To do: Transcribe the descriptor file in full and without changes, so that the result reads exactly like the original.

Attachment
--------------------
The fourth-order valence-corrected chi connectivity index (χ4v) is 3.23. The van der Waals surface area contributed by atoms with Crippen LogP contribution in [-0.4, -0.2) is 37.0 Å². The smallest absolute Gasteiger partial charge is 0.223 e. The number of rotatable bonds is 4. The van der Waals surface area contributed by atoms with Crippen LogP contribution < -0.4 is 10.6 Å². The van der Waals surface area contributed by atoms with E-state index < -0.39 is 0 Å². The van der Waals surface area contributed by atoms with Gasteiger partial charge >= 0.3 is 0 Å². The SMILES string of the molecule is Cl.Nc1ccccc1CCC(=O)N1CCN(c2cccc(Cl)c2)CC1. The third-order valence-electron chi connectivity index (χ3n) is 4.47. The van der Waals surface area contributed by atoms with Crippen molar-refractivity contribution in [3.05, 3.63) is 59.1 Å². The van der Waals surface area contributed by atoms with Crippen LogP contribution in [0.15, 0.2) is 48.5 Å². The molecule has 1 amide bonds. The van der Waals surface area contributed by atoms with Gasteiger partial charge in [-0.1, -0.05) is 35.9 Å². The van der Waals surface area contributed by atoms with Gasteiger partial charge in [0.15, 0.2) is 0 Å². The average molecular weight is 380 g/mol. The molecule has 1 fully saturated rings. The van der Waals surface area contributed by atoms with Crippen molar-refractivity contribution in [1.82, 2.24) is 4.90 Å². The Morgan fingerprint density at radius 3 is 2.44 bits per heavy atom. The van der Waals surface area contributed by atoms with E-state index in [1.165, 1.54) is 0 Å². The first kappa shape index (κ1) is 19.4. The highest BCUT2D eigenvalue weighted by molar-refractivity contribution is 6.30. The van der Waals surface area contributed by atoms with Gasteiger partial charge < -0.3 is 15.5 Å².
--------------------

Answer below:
The fourth-order valence-corrected chi connectivity index (χ4v) is 3.23. The van der Waals surface area contributed by atoms with Crippen LogP contribution in [-0.4, -0.2) is 37.0 Å². The smallest absolute Gasteiger partial charge is 0.223 e. The number of rotatable bonds is 4. The van der Waals surface area contributed by atoms with Crippen LogP contribution < -0.4 is 10.6 Å². The van der Waals surface area contributed by atoms with E-state index < -0.39 is 0 Å². The van der Waals surface area contributed by atoms with Gasteiger partial charge >= 0.3 is 0 Å². The SMILES string of the molecule is Cl.Nc1ccccc1CCC(=O)N1CCN(c2cccc(Cl)c2)CC1. The third-order valence-electron chi connectivity index (χ3n) is 4.47. The van der Waals surface area contributed by atoms with Crippen molar-refractivity contribution in [3.05, 3.63) is 59.1 Å². The van der Waals surface area contributed by atoms with Crippen LogP contribution in [0.15, 0.2) is 48.5 Å². The molecule has 1 amide bonds. The van der Waals surface area contributed by atoms with Gasteiger partial charge in [-0.1, -0.05) is 35.9 Å². The van der Waals surface area contributed by atoms with Gasteiger partial charge in [0.15, 0.2) is 0 Å². The average molecular weight is 380 g/mol. The molecule has 1 fully saturated rings. The van der Waals surface area contributed by atoms with Crippen molar-refractivity contribution in [1.82, 2.24) is 4.90 Å². The Morgan fingerprint density at radius 3 is 2.44 bits per heavy atom. The van der Waals surface area contributed by atoms with E-state index in [1.165, 1.54) is 0 Å². The first kappa shape index (κ1) is 19.4. The highest BCUT2D eigenvalue weighted by molar-refractivity contribution is 6.30. The van der Waals surface area contributed by atoms with Gasteiger partial charge < -0.3 is 15.5 Å².